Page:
Should the UK Bring Back National Service? Considerations and Lessons from International Research


Jun 28, 2024

Emergency services workers rescue volunteers posing as flood victims during an exercise on flood response in Surrey, England, November 18, 2010, photo by Luke MacGregor/Reuters

Emergency services workers rescue volunteers posing as flood victims during an exercise on flood response in Surrey, England, November 18, 2010

Photo by Luke MacGregor/Reuters

Following the announcement of the 2024 UK general election, the Conservative Party set out a policy proposal for reintroducing national service in the United Kingdom. The plan would mandate all British 18-year-olds to either volunteer with civilian community organisations for 25 days over a 12-month period or apply for a year-long military training placement. The Prime Minister stated that the programme aims to promote a “shared sense of purpose among our young people and a renewed sense of [national] pride” and “address the fragmentation in society” by encouraging societal engagement among young demographics.

The proposal, which would see the United Kingdom return to a form of national service for the first time since 1960, has sparked significant debate. However, the ideas discussed are far from new: the United Kingdom once had national service, and many other countries still maintain mandatory military or civilian service. Others still are considering reintroduction of these schemes amongst increasing concern over societal resilience in a less stable international climate. But do they work? RAND has extensively studied the value of national service in contemporary national security and defence, yielding lessons for the United Kingdom.

National Service and Societal Resilience

Historically, plenty of countries, including the United Kingdom, have made use of mandatory conscription into their Armed Forces to bolster national defence capability. However, many, again including the United Kingdom, have recently deemed conscription inefficient and politically undesirable (PDF), choosing instead to maintain a purely professional military force.

The security landscape in recent years has revived interest in national service (PDF)—military and civilian—following increasing concerns over societal resilience. While the definition remains somewhat contested, societal resilience typically refers to the ability of a society to recover from crisis. As many contemporary security threats like urban terrorism, environmental disasters, and organised crime demand responses that are not strictly in the purview of the military, cross-societal awareness and engagement are considered increasingly essential. Engaging wider society is also seen as enabling effective deterrence through signalling a whole-nation commitment to national defence.

'Societal resilience' typically refers to the ability of a society to recover from crisis.

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Various indicators suggest the United Kingdom faces challenges in achieving this level of societal engagement in national security. Polls suggest that young people are significantly opposed to serving in the forces, even in the event of an armed conflict. Multiple factors are driving this, including fewer people having family connections to the Armed Forces, as well as decreasing support (PDF) for military intervention, a perception that military threats are not the primary threat that the United Kingdom needs to address, and increasing ambivalence about military activity more broadly, particularly among younger generations. Consequently, national service has been highlighted as one potential mechanism to foster social engagement in the making of defence strategy and to support national identity, cohesion, and societal ownership of national security. It has also been proposed as a key way to generate the mass that may be necessary to address threats both to the homeland and abroad.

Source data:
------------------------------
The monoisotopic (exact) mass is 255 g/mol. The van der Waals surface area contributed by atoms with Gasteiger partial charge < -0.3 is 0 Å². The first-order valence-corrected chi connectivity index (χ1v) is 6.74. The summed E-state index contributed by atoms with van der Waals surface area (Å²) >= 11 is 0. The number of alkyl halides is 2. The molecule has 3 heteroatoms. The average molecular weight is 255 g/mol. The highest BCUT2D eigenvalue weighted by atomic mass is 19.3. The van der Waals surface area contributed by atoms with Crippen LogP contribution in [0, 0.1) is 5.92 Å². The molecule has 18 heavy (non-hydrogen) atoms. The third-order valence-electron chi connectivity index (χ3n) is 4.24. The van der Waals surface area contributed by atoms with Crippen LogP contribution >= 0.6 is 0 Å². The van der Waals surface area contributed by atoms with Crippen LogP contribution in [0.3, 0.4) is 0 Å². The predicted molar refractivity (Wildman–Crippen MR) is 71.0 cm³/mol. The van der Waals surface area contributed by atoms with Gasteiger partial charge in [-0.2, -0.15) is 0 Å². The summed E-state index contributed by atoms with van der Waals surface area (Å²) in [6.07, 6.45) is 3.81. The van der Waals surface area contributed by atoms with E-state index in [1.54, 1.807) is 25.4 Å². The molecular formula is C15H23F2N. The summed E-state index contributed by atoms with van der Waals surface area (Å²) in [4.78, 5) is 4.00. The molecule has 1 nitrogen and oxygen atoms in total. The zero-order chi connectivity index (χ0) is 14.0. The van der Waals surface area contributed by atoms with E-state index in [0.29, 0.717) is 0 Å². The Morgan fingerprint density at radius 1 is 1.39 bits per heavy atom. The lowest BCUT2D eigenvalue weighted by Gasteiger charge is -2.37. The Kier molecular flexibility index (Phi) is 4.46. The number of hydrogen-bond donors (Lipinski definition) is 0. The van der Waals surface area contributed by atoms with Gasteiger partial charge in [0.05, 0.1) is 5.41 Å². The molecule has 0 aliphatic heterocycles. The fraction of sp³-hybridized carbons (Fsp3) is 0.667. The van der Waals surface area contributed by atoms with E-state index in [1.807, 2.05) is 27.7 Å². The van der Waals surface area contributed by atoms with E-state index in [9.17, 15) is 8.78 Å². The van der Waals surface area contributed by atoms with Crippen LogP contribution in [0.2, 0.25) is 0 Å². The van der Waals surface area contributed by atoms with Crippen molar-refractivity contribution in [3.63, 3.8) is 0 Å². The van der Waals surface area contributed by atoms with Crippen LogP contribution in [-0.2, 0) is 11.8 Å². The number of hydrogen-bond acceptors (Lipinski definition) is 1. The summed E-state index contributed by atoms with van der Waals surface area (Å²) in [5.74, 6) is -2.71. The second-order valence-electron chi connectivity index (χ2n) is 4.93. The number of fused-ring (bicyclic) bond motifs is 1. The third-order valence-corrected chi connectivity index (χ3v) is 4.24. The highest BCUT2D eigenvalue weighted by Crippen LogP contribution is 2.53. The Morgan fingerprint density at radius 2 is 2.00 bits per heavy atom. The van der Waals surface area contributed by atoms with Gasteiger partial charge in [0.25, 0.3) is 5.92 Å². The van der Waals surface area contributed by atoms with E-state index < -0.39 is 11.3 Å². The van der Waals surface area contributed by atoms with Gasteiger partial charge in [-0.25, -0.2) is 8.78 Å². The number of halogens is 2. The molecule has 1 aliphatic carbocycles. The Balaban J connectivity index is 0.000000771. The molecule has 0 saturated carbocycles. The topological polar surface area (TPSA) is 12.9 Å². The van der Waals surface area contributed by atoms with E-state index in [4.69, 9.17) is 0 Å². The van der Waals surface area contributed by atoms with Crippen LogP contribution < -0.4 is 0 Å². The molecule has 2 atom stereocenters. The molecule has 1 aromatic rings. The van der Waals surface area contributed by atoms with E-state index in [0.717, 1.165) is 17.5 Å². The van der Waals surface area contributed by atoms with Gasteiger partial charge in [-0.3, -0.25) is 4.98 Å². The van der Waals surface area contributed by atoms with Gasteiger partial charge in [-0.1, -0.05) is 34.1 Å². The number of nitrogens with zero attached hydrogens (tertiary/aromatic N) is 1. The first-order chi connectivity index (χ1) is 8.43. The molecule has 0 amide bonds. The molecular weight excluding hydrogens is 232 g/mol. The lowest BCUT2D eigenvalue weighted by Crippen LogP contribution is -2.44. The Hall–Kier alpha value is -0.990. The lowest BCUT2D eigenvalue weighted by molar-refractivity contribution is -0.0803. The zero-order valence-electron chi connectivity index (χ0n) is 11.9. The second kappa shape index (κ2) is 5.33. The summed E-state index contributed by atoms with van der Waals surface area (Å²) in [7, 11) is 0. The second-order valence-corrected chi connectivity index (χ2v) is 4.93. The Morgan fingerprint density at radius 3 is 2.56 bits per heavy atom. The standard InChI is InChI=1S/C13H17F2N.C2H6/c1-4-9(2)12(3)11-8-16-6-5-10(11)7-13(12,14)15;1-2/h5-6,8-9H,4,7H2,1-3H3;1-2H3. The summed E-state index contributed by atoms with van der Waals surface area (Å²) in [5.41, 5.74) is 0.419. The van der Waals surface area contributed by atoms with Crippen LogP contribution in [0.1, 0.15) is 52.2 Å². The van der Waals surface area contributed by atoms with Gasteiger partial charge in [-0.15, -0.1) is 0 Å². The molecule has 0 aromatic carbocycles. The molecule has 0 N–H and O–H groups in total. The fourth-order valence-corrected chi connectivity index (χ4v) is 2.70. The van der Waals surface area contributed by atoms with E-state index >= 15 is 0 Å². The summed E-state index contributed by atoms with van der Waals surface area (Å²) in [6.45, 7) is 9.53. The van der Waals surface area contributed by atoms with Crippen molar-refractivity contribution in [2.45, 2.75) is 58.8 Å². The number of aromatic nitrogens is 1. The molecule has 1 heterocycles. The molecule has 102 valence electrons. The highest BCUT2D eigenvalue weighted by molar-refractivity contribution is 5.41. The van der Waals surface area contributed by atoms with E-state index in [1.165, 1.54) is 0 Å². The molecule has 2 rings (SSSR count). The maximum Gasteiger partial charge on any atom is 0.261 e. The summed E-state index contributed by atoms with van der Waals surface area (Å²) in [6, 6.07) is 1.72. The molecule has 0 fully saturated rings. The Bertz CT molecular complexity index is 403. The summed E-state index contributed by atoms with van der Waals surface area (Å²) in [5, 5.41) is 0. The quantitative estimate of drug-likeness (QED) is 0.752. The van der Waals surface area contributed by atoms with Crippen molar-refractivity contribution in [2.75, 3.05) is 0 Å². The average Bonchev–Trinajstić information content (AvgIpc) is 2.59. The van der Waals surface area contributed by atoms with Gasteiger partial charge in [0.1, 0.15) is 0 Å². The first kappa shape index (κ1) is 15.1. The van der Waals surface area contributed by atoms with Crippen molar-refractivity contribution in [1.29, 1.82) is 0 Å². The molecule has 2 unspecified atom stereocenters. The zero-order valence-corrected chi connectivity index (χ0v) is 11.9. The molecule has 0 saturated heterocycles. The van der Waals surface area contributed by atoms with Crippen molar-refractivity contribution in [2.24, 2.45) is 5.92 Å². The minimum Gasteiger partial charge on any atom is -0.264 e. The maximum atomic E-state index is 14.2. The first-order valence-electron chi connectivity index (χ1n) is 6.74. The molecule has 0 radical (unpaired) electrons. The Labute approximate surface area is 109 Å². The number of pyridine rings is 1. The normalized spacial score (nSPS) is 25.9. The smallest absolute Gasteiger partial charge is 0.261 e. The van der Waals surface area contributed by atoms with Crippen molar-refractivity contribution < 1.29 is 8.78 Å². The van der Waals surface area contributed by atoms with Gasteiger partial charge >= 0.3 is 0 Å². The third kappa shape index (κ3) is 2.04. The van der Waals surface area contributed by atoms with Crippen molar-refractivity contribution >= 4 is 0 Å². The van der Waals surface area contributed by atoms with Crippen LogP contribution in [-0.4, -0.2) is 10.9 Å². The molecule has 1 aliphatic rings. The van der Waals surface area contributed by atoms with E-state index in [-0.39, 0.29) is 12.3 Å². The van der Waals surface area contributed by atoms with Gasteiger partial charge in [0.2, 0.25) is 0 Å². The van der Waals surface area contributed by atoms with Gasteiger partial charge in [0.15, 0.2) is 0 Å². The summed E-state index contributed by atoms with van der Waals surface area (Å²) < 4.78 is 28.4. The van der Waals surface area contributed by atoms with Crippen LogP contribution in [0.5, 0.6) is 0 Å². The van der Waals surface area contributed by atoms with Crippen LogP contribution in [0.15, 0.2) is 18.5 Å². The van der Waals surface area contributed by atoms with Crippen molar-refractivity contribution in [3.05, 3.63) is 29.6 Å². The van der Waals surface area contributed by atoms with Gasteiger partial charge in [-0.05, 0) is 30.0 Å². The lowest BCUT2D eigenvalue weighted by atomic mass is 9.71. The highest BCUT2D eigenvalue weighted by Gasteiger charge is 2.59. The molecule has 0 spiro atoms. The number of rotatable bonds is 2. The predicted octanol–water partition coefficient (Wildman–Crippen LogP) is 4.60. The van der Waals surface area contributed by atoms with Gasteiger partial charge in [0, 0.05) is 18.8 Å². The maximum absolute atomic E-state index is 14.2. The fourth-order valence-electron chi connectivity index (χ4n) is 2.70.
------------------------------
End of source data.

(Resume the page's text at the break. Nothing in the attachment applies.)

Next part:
International Lessons for the United Kingdom

While many countries have in recent decades abandoned conscription (PDF) in favour of all-volunteer, professional militaries, some have retained mandatory national service. Still others have recently reintroduced it to respond to contemporary national security threats. The variety of responses emphasise that while certain practices may be admirable or replicable, the approach to national service varies significantly between countries based on their security needs as well as their culture and history.

Singapore, where the military workforce is mostly made up of conscripts and reservists, is an example of a military-focused national service model. National service is used to generate military capability (PDF), but also to build collective commitment to national defence. It is an essential part of Singapore's concept of Total Defence—a whole-of-society approach to national defence—which is a key element of its national identity. Promoting national service among young people through education and engagement (PDF) has been important to this approach. Schools play an essential role in informing the public about the aims and principles of national defence and preparedness.